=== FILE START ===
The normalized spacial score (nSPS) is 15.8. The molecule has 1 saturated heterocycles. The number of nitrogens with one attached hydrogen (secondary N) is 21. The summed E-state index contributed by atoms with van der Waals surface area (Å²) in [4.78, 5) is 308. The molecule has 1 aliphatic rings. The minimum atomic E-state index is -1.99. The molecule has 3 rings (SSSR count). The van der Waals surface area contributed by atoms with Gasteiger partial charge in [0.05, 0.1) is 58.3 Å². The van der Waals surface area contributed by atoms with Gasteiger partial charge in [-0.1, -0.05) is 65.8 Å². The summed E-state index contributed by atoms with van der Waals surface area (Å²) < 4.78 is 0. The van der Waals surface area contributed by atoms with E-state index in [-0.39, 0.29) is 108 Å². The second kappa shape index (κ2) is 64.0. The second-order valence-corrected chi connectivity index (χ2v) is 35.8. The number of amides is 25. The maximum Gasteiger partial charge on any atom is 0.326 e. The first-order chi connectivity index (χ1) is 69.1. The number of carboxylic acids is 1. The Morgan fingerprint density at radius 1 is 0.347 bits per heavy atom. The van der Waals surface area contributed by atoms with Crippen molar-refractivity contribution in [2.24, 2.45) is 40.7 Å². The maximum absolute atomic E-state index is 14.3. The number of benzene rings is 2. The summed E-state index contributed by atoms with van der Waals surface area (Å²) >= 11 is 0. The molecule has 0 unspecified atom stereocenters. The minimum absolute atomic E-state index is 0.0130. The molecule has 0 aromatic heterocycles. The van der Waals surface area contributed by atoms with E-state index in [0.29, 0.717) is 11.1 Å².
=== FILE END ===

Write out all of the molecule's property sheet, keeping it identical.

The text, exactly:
The normalized spacial score (nSPS) is 15.8. The molecule has 1 saturated heterocycles. The number of nitrogens with one attached hydrogen (secondary N) is 21. The summed E-state index contributed by atoms with van der Waals surface area (Å²) in [4.78, 5) is 308. The molecule has 1 aliphatic rings. The minimum atomic E-state index is -1.99. The molecule has 3 rings (SSSR count). The van der Waals surface area contributed by atoms with Gasteiger partial charge in [0.05, 0.1) is 58.3 Å². The van der Waals surface area contributed by atoms with Gasteiger partial charge in [-0.1, -0.05) is 65.8 Å². The summed E-state index contributed by atoms with van der Waals surface area (Å²) < 4.78 is 0. The van der Waals surface area contributed by atoms with E-state index in [-0.39, 0.29) is 108 Å². The second kappa shape index (κ2) is 64.0. The second-order valence-corrected chi connectivity index (χ2v) is 35.8. The number of amides is 25. The maximum Gasteiger partial charge on any atom is 0.326 e. The first-order chi connectivity index (χ1) is 69.1. The number of carboxylic acids is 1. The Morgan fingerprint density at radius 1 is 0.347 bits per heavy atom. The van der Waals surface area contributed by atoms with Crippen molar-refractivity contribution in [2.24, 2.45) is 40.7 Å². The maximum absolute atomic E-state index is 14.3. The number of benzene rings is 2. The summed E-state index contributed by atoms with van der Waals surface area (Å²) >= 11 is 0. The molecule has 0 unspecified atom stereocenters. The minimum absolute atomic E-state index is 0.0130. The molecule has 0 aromatic heterocycles. The van der Waals surface area contributed by atoms with E-state index in [0.29, 0.717) is 11.1 Å².